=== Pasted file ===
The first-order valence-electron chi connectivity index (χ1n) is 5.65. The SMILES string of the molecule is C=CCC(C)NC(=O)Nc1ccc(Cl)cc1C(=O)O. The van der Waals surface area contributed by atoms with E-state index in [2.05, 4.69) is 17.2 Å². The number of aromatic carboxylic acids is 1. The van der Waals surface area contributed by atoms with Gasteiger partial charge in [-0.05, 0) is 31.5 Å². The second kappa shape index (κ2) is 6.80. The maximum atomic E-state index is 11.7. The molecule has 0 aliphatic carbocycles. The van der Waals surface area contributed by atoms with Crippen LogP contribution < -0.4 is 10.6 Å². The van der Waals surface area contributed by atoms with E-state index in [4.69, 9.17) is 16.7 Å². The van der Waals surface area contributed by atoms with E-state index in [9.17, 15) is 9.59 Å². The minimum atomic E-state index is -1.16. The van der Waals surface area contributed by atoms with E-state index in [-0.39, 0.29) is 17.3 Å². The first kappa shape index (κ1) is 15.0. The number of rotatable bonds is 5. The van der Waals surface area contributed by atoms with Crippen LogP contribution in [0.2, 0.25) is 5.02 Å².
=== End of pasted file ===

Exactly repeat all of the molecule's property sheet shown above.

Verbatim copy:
The first-order valence-electron chi connectivity index (χ1n) is 5.65. The SMILES string of the molecule is C=CCC(C)NC(=O)Nc1ccc(Cl)cc1C(=O)O. The van der Waals surface area contributed by atoms with E-state index in [2.05, 4.69) is 17.2 Å². The number of aromatic carboxylic acids is 1. The van der Waals surface area contributed by atoms with Gasteiger partial charge in [-0.05, 0) is 31.5 Å². The second kappa shape index (κ2) is 6.80. The maximum atomic E-state index is 11.7. The molecule has 0 aliphatic carbocycles. The van der Waals surface area contributed by atoms with Crippen LogP contribution < -0.4 is 10.6 Å². The van der Waals surface area contributed by atoms with E-state index in [4.69, 9.17) is 16.7 Å². The van der Waals surface area contributed by atoms with E-state index in [9.17, 15) is 9.59 Å². The minimum atomic E-state index is -1.16. The van der Waals surface area contributed by atoms with E-state index in [-0.39, 0.29) is 17.3 Å². The first kappa shape index (κ1) is 15.0. The number of rotatable bonds is 5. The van der Waals surface area contributed by atoms with Crippen LogP contribution in [0.2, 0.25) is 5.02 Å².